Salts need to be generated by a CSRNG in order to prevent collisions. Pseudo-random generators that are not CSRNGs are notoriously bad at that, often generating a collision within a few thousand hashes. For sites with hundreds of thousands or millions of users, that's not an acceptable rate.

It's important to prevent collisions because a collision means that the same tables can be used to attack multiple hashes at the same time.

Work units = cost parameter?

Work units = cost parameter, yes, but the original question is about a function which does not take a cost parameter. The cost is hard-coded in the function.

Sha1+HMAC is inappropriate

No, "HMACs are substantially less affected by collisions than their underlying hashing algorithms alone." Sha1+HMAC is far more secure than Sha1, and it is a currently accepted standard for password hashing.

and PBKDF2 is weaker than bcrypt so overall..

No, it isn't. Once you go over 60 characters or so, the cost of PBKDF2 trumps bcrypt by orders of magnitude.

It's ubiquitous and time-tested with an academic pedigree from RSA Labs, you know, the guys who invented much of the cryptographic ecosystem we use today. Like bcrypt, PBKDF2 has an adjustable work factor. Unlike bcrypt, PBKDF2 has been the subject of intense research and still remains the best conservative choice. There has been considerably less research into the soundness of bcrypt as a key derivation function as compared to PBKDF2, and simply for that reason alone bcrypt is much more of an unknown as to what future attacks may be discovered against it.

In other words, bcrypt is overrated. Especially if you think it's better than PBKDF2.

• There are no references given here, and it seems to me (I'm no expert) to be mostly misinformation. The salt should be at least 64 characters - why? [the salt] should be cryptographically secure - this is commonly(?) held to be untrue; Always pass work units - isn't that the cost parameter, if it's not - what is it? I'm not clear on your recommendation but sha1 is inappropriate and [PBKDF2] is weaker than bcrypt so overall.. -1. – AD7six Oct 7 '13 at 8:27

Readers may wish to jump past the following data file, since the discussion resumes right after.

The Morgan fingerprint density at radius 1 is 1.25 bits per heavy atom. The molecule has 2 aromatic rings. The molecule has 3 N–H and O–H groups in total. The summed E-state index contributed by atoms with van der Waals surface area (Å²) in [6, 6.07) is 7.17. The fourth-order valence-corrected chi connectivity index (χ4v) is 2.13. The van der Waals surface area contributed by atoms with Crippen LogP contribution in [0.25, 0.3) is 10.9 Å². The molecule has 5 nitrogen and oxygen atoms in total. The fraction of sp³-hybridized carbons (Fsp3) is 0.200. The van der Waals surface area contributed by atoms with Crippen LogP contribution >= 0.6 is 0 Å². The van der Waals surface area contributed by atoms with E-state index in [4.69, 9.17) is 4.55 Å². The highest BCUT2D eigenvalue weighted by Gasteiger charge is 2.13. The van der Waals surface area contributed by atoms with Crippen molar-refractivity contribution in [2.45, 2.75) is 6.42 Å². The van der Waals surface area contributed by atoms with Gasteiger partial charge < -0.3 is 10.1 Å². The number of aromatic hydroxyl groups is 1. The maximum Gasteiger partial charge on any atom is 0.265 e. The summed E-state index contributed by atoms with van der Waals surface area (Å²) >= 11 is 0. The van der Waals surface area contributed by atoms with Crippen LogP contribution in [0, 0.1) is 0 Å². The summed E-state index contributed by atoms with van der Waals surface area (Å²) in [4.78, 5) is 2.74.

• @AD7six See my edits, above. There wasn't enough space to respond to your comments appropriately here. – Eric Elliott Oct 7 '13 at 16:20
• A much better answer! Though The salt should be at least 64 characters because the hash should be at least 64 characters. this doesn't clarify anything - why? I don't feel the explanation for requiring a cryptographically secure salt (I repeat: salt) addresses why; The cost paramter being hard coded isn't the same thing as a cost parameter not being used (that's how I understood all comments/references to it to date); Once you go over 60 characters or so how many passwords are that long? I'll remove my DV but I think saying bcrypt is inappropriate is still a huge overstatement. – AD7six Oct 7 '13 at 16:39
• Additional point: If the code in the question isn't appropriate a link or example of (php) code that is appropriate would be a good idea, otherwise the read is left with "OK but what can I use instead?". – AD7six Oct 7 '13 at 16:49
• Added: Having an equal length salt guarantees that generating tables for each salt (combining tables + dictionary attacks of the most common passwords) would take at least as long as a brute force attack. – Eric Elliott Oct 8 '13 at 17:50